Maddermarket ‘steampunk’ return to Shakespeare

A Midsummer Night's Dream

A Midsummer Night's Dream - Credit: Archant

After a six year absence, Shakespeare returns to the Maddermarket Theatre next week with an innovative 'Steampunk' version of A Midsummer Night's Dream. SIMON PARKIN reports.

For over 90 years the Maddermarket Theatre has been home to live theatre — and the latest production balances both that history and forward-looking innovation.

Home to The Norwich Players, first established as a theatre company in 1911 by Nugent Monck (1877-1958), the Norwich theatre's fabulous Elizabethan-style stage is well suited to performing the plays of Shakespeare. However it has been six years since the last staging of a work by the Bard.

High time then for a welcome return to Shakespeare with a new production of A Midsummer Night's Dream, which begins its seven night run from next Thursday.

And the vision of highly talented director Chris Bealey brings an innovative take on Shakespeare's best loved comedy — so often staged outdoor in a very traditional manner.

Bealey's production begins in Starveling the Tailor's shop where a group of pseudo-Victorian mechanicals meet to rehearse a play for the wedding festivities of the Duke.

When Bottom falls asleep, fairies transform the shop into a Steampunk forest where lovers take refuge from the constraints of the city and we learn all is not well in the relationships of the forest folk. Magic leads to mayhem before order is finally restored.

Most Read

As the other characters leave the stage, one remains and the audience is asked to question whether what they have just experienced might be nothing but a dream.

Bealey, who directed Five Kinds of Silence at the Maddermarket to much acclaim in 2012, knows the play well having played the part of Puck in the last performance of A Midsummer Night's Dream at the Maddermarket in June 1986, directed by Dave Harris.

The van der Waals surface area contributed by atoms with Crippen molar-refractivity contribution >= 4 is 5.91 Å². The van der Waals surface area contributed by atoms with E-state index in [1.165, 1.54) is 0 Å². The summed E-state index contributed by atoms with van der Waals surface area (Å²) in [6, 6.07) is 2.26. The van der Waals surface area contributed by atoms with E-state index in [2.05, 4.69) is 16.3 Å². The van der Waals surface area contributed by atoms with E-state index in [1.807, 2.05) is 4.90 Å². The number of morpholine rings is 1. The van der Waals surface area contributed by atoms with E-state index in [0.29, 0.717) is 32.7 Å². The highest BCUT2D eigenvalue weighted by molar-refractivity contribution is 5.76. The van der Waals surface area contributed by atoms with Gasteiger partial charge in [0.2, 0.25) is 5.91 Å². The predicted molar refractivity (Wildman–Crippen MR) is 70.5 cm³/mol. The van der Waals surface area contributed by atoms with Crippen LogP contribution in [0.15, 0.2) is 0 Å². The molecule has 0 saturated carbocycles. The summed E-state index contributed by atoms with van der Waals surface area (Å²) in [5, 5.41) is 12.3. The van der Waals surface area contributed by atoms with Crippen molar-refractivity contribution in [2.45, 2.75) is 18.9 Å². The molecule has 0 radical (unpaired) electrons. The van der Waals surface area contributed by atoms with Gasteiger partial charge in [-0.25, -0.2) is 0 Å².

The use of Steampunk aesthetic — a hugely popular sub-genre of sci-fi that images an alternative reality involving Victorian steam powered contraptions — certainly promises to give the production a unique look and feel with costumes that are described as a 'visual feast'.

'I can remember the 1986 production when Chris, our director, played Puck, all oiled up and in a loin cloth,' said Giles Conneely, who is playing Bottom and who joined the Maddermarket Youth Theatre in the late-1980s. 'It's great to re-visit this show and Chris has some great ideas for this production and has put together a solid cast and crew.

'Everyone is brimming with enthusiasm and there is a great group feel to rehearsals. The approach, as with many of the shows at the Maddermarket, is teamwork and everyone is welcome to contribute and bring forth ideas.'

In 1999 Giles won a scholarship to the prestigious Bristol Old Vic Theatre School and upon graduating, worked as a professional actor for several years before going travelling and eventually settling back in Norwich.

'Playing Bottom is another tick on my 'to do list',' he adds. 'I think I have now been involved in over 40 shows with the Maddermarket. I ought to sit down and write out a list one day, although it might not be a good idea at the moment. As with all plays, one has to learn the lines and I always seem to find lots of things to do around the house whenever this particular nemesis arises.…'

Also in the cast is Tom Girvin, who is playing Lysander, Tom Snout, as Pete Sessions, and Laura Landamore, who has been cast as Puck, the third time she has been in A Midsummer Night's Dream; the first was at high school in 1997 and the second was at the Maddermarket in 2003.

The role of Oberon is being performed by Rob Tiffen. 'I auditioned for The Dream without any fixed idea of which part I might be suited to play,' he said. 'At the audition, Chris asked me to read 'I know a bank', and we joked that this is like asking an auditionee to deliver a halfway decent 'To be or not to be' at the drop of a hat. No pressure then!

'Everyone has an idea of their Oberon in their head, and Shakespeare gives you text as Oberon that you could play in a hundred different ways that would all be equally valid. The thing for me has been to find the way that I want to do it, and that we as a production want to do it, and to make sense of that, as much as a mortal can make sense of a character with the power of a God.

'Working with Chris to find our Oberon has been rewarding and exciting, as feeling like you are making your mark on such a well known part is thrilling. Opening up the imagery and the visceral quality of the poetry in workshop style exercises with Chris has helped me get away from feeling like a Victorian ham just reciting poetry and get towards something more real and active, with the poetry quite happily looking after itself!'

t A Midsummer Night's Dream, Maddermarket Theatre, March 21-30, £12-£8, 01603 620917,